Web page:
In sanctifying with His presence and demanding what and how to sanctify before His presence, God provides an initial concept of what it means to be holy, and it is codified with the Law of Moses.

With its 613 commands, the Mosaic Law comprised of three components: a) moral law (i.e. commands and ten commandments, etc.), b) ceremonial law (i.e. Tabernacle practices, feasts, priesthood, sacrifices, etc.) and c) civil law (i.e. sanitation, quarantine, diets, lawsuits, crime, etc.).

The purpose of the Mosaic Law was to teach the nation of Israel what sin was so that they would learn the concept of holiness. As a conditional covenant, the Mosaic Law provided a basis for ethical behavior, and the concept of holiness took on an ethical nature.

Yet the nation of Israel would not have learned of the Law of Moses had they not agreed to be obedient to God. It was only after their unanimous agreement did God sanctify the nation of Israel as His people, a kingdom of priests and a holy nation.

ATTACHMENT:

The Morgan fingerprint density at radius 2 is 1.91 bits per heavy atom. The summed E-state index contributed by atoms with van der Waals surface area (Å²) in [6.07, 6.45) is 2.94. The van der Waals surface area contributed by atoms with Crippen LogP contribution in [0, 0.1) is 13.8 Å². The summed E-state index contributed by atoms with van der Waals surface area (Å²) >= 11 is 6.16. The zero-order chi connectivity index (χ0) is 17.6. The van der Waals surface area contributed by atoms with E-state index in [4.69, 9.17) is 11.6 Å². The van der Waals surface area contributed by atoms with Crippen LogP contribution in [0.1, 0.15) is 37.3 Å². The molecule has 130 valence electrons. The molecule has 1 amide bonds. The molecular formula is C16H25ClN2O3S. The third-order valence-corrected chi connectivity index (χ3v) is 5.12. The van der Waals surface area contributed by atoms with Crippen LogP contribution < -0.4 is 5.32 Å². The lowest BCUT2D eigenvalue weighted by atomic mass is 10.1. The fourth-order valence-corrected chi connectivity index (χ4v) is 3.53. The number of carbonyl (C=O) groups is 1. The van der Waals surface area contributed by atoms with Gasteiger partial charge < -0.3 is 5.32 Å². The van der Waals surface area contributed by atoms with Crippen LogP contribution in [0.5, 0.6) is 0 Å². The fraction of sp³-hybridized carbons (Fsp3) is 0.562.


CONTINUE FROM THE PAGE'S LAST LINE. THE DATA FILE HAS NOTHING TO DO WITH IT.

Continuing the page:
"Now then, if you will indeed obey My voice and keep My covenant, then you shall be My own possession among all the peoples, for all the earth is Mine; and you shall be to Me a kingdom of priests and a holy nation.' These are the words that you shall speak to the sons of Israel.' So Moses came and called the elders of the people, and set before them all these words which the Lord had commanded him. All the people answered together and said, 'All that the Lord has spoken we will do!" And Moses brought back the words of the people to the Lord. The Lord said to Moses, 'Behold, I will come to you in a thick cloud, so that the people may hear when I speak with you and may also believe in you forever.' Then Moses told the words of the people to the Lord. (Ex 19:5-9)

So there was a prerequisite of faith, a belief in the word of God communicated through Moses, before Israel was set apart and sanctified as God's people (Ex 19:10-14; Lev 11:44-45; 20:7-8; Deut 5:1, 32-33; Ps 4:3; 1 Pet 1:15-16)!!